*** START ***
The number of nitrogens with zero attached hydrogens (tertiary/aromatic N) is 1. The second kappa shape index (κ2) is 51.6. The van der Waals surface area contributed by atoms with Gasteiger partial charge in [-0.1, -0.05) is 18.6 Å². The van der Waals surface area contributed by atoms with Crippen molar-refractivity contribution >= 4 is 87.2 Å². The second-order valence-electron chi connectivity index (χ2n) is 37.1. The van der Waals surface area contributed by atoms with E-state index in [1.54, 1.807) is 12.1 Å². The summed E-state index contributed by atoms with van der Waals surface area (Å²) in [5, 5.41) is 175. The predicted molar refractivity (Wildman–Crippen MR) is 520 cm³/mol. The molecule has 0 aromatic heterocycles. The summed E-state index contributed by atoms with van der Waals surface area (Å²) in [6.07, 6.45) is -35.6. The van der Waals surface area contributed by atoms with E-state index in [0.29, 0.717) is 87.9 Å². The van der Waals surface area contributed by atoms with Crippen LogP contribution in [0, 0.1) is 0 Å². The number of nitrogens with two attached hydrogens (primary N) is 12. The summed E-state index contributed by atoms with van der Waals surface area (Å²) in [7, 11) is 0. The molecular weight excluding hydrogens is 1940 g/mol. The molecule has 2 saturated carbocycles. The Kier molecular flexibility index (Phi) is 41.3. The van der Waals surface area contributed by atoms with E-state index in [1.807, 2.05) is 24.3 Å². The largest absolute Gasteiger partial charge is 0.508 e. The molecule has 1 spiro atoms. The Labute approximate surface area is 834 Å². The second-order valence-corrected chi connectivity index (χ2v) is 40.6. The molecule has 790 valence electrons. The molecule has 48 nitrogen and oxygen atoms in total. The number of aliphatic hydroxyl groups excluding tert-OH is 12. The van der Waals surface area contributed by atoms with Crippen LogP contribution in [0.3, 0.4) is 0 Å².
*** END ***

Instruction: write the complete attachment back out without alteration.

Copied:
The number of nitrogens with zero attached hydrogens (tertiary/aromatic N) is 1. The second kappa shape index (κ2) is 51.6. The van der Waals surface area contributed by atoms with Gasteiger partial charge in [-0.1, -0.05) is 18.6 Å². The van der Waals surface area contributed by atoms with Crippen molar-refractivity contribution >= 4 is 87.2 Å². The second-order valence-electron chi connectivity index (χ2n) is 37.1. The van der Waals surface area contributed by atoms with E-state index in [1.54, 1.807) is 12.1 Å². The summed E-state index contributed by atoms with van der Waals surface area (Å²) in [5, 5.41) is 175. The predicted molar refractivity (Wildman–Crippen MR) is 520 cm³/mol. The molecule has 0 aromatic heterocycles. The summed E-state index contributed by atoms with van der Waals surface area (Å²) in [6.07, 6.45) is -35.6. The van der Waals surface area contributed by atoms with E-state index in [0.29, 0.717) is 87.9 Å². The van der Waals surface area contributed by atoms with Crippen LogP contribution in [0, 0.1) is 0 Å². The number of nitrogens with two attached hydrogens (primary N) is 12. The summed E-state index contributed by atoms with van der Waals surface area (Å²) in [7, 11) is 0. The molecular weight excluding hydrogens is 1940 g/mol. The molecule has 2 saturated carbocycles. The Kier molecular flexibility index (Phi) is 41.3. The van der Waals surface area contributed by atoms with E-state index in [1.807, 2.05) is 24.3 Å². The largest absolute Gasteiger partial charge is 0.508 e. The molecule has 1 spiro atoms. The Labute approximate surface area is 834 Å². The second-order valence-corrected chi connectivity index (χ2v) is 40.6. The molecule has 790 valence electrons. The molecule has 48 nitrogen and oxygen atoms in total. The number of aliphatic hydroxyl groups excluding tert-OH is 12. The van der Waals surface area contributed by atoms with Crippen LogP contribution in [0.3, 0.4) is 0 Å².